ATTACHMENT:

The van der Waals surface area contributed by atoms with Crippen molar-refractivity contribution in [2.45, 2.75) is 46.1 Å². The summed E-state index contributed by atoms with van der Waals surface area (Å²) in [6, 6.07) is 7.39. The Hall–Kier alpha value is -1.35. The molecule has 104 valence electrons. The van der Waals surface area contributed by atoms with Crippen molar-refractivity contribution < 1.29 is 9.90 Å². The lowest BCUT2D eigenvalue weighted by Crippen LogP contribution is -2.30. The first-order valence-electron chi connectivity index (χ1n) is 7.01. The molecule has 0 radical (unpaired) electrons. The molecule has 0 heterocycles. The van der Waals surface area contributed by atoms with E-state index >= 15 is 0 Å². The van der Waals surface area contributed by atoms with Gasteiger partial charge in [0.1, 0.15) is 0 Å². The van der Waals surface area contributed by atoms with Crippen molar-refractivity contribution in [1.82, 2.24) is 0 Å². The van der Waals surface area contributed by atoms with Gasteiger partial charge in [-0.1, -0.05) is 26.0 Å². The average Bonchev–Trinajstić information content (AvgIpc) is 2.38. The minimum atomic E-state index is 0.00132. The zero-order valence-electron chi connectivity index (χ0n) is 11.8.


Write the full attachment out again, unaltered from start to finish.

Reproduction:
The van der Waals surface area contributed by atoms with Crippen molar-refractivity contribution in [2.45, 2.75) is 46.1 Å². The summed E-state index contributed by atoms with van der Waals surface area (Å²) in [6, 6.07) is 7.39. The Hall–Kier alpha value is -1.35. The molecule has 104 valence electrons. The van der Waals surface area contributed by atoms with Crippen molar-refractivity contribution < 1.29 is 9.90 Å². The lowest BCUT2D eigenvalue weighted by Crippen LogP contribution is -2.30. The first-order valence-electron chi connectivity index (χ1n) is 7.01. The molecule has 0 radical (unpaired) electrons. The molecule has 0 heterocycles. The van der Waals surface area contributed by atoms with E-state index >= 15 is 0 Å². The van der Waals surface area contributed by atoms with Gasteiger partial charge in [0.1, 0.15) is 0 Å². The van der Waals surface area contributed by atoms with Crippen molar-refractivity contribution in [1.82, 2.24) is 0 Å². The van der Waals surface area contributed by atoms with Gasteiger partial charge in [-0.1, -0.05) is 26.0 Å². The average Bonchev–Trinajstić information content (AvgIpc) is 2.38. The minimum atomic E-state index is 0.00132. The zero-order valence-electron chi connectivity index (χ0n) is 11.8.